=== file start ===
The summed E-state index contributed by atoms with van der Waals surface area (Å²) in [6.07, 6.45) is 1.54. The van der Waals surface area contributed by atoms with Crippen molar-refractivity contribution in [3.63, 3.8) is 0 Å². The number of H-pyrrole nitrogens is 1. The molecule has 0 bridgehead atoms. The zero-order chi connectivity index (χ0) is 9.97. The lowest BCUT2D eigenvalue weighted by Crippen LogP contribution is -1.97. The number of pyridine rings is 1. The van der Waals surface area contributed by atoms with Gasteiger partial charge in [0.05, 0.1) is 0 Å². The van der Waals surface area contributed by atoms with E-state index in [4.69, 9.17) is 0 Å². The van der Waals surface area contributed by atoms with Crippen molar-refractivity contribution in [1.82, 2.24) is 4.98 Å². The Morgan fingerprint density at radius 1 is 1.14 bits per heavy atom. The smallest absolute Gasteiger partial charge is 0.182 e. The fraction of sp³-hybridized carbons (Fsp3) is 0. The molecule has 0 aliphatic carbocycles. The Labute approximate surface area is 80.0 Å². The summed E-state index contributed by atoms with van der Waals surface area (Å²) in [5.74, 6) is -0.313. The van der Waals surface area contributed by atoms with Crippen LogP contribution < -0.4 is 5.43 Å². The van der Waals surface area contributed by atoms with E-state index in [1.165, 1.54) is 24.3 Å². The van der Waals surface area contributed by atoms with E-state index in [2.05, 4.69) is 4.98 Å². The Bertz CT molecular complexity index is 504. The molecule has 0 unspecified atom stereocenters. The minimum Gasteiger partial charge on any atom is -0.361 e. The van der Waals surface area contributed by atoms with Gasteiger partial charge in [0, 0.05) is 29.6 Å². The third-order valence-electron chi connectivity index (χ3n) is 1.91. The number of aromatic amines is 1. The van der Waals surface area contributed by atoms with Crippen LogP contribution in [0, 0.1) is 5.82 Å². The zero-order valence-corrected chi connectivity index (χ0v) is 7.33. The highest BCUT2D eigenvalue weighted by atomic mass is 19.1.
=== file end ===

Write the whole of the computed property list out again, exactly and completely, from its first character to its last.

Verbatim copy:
The summed E-state index contributed by atoms with van der Waals surface area (Å²) in [6.07, 6.45) is 1.54. The van der Waals surface area contributed by atoms with Crippen molar-refractivity contribution in [3.63, 3.8) is 0 Å². The number of H-pyrrole nitrogens is 1. The molecule has 0 bridgehead atoms. The zero-order chi connectivity index (χ0) is 9.97. The lowest BCUT2D eigenvalue weighted by Crippen LogP contribution is -1.97. The number of pyridine rings is 1. The van der Waals surface area contributed by atoms with Gasteiger partial charge in [0.05, 0.1) is 0 Å². The van der Waals surface area contributed by atoms with E-state index in [4.69, 9.17) is 0 Å². The van der Waals surface area contributed by atoms with Crippen molar-refractivity contribution in [1.82, 2.24) is 4.98 Å². The Morgan fingerprint density at radius 1 is 1.14 bits per heavy atom. The smallest absolute Gasteiger partial charge is 0.182 e. The fraction of sp³-hybridized carbons (Fsp3) is 0. The molecule has 0 aliphatic carbocycles. The Labute approximate surface area is 80.0 Å². The summed E-state index contributed by atoms with van der Waals surface area (Å²) in [5.74, 6) is -0.313. The van der Waals surface area contributed by atoms with Crippen LogP contribution < -0.4 is 5.43 Å². The van der Waals surface area contributed by atoms with E-state index in [1.165, 1.54) is 24.3 Å². The van der Waals surface area contributed by atoms with E-state index in [2.05, 4.69) is 4.98 Å². The Bertz CT molecular complexity index is 504. The molecule has 0 unspecified atom stereocenters. The minimum Gasteiger partial charge on any atom is -0.361 e. The van der Waals surface area contributed by atoms with Gasteiger partial charge in [0, 0.05) is 29.6 Å². The third-order valence-electron chi connectivity index (χ3n) is 1.91. The number of aromatic amines is 1. The van der Waals surface area contributed by atoms with Crippen LogP contribution in [0, 0.1) is 5.82 Å². The zero-order valence-corrected chi connectivity index (χ0v) is 7.33. The highest BCUT2D eigenvalue weighted by atomic mass is 19.1.